Listed Building

The only legal part of the listing under the Planning (Listing Buildings and Conservation Areas) (Scotland) Act 1997 is the address/name of site. Addresses and building names may have changed since the date of listing – see 'About Listed Buildings' below for more information. The further details below the 'Address/Name of Site' are provided for information purposes only.

Address/Name of Site


Status: Designated


There are no additional online documents for this record.


Date Added
Local Authority
Planning Authority
NJ 91769 4559
391769, 804559


Jenkins and Marr, 1882; hall to rear added by Baxter, Clark and Paul, 1910; hall to SW, circa 1982. Cruciform-plan Gothic church with tall square tower and spire at SE angle and important surviving interior; prominent setting at intersection of three roads. Tooled, squared and coursed granite with ashlar dressings. Chamfered base course; string course to E (entrance) elevation; eaves course; Latin cross apex finial to nave gables. Predominantly pointed-arch, geometrical traceried leaded windows, with chamfered rybats and raked cills; those to entrance elevation with hoodmoulding and label-stops. Glazed arrowslit to gable apex. Buttressed aisle and chancel with angled buttresses to tower. Stylistically similar attached tall single storey, rectangular-plan hall to NW; later addition to re-entrant angle. Former vestry sections adjoined to W elevation now obscured by later 20th century single storey, rectangular-plan piended addition to SW.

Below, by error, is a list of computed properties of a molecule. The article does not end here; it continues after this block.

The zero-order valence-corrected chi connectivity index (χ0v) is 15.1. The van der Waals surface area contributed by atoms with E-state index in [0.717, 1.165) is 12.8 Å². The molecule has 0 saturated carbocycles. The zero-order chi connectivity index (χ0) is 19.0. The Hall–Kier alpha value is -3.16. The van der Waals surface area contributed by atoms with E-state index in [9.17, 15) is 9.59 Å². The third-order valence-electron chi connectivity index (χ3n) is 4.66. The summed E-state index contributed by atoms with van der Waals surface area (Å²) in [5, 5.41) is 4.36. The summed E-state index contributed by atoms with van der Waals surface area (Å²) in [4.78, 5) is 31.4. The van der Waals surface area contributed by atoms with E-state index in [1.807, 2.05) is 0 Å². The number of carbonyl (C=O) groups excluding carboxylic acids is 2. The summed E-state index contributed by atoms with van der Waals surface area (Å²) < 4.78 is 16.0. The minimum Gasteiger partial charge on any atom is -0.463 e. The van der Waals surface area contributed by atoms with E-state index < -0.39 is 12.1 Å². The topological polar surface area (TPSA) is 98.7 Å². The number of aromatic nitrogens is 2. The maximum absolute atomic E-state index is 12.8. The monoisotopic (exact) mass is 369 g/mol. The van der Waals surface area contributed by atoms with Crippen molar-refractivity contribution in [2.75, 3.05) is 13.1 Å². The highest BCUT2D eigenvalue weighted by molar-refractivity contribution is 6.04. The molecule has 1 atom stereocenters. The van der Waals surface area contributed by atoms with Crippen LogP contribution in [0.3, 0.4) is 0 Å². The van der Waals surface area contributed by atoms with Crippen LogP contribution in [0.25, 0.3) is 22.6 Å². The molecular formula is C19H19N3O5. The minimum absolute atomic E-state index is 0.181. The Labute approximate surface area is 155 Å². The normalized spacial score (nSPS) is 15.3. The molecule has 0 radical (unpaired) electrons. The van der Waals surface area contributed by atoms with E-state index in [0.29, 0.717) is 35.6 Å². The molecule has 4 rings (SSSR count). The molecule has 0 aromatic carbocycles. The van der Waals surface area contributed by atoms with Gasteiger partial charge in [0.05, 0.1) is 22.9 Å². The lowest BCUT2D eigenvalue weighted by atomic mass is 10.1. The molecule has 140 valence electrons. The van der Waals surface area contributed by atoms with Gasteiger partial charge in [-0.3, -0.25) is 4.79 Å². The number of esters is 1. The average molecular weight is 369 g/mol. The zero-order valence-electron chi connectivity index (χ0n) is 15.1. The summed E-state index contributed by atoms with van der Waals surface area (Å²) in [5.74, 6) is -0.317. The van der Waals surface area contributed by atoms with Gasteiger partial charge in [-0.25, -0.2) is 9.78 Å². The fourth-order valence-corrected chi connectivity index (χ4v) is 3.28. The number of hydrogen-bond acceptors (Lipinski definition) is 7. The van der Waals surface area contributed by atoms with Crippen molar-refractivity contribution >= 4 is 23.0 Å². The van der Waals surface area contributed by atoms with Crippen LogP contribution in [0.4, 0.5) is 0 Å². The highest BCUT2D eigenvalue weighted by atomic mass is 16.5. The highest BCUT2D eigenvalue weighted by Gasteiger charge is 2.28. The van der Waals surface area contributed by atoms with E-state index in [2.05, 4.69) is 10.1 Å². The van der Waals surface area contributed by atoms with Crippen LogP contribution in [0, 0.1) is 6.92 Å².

E (ENTRANCE) ELEVATION: central gable with tower to left and single bay to right. Gabled doorpiece with Latin cross apex finial; 2-leaf panelled timber doors set within pointed-arch surround. Tripartite (central lancet taller) and mullioned window above entrance. Bay to left with lancet window at ground floor and blind trefoil carving above.

TOWER: 5-stage tower: pair of glazed arrowslit windows at ground floor; 2nd stage with traceried lancet window; shallow 3rd stage with glazed quatrefoil opening; 4th stage bellcote with pair of lancet louvred openings; 5th stage octagonal spire with clock set within gablet at base and flanked by pinnacles; trefoil detail and spouts to spire and topped by weathervane.

S (CRAIGTON ROAD) ELEVATION: 5 bays comprising of transept gable to left, 3-bay nave and tower to right. Shouldered flat-arched opening to base of tower. Late 20th century advanced addition to far left .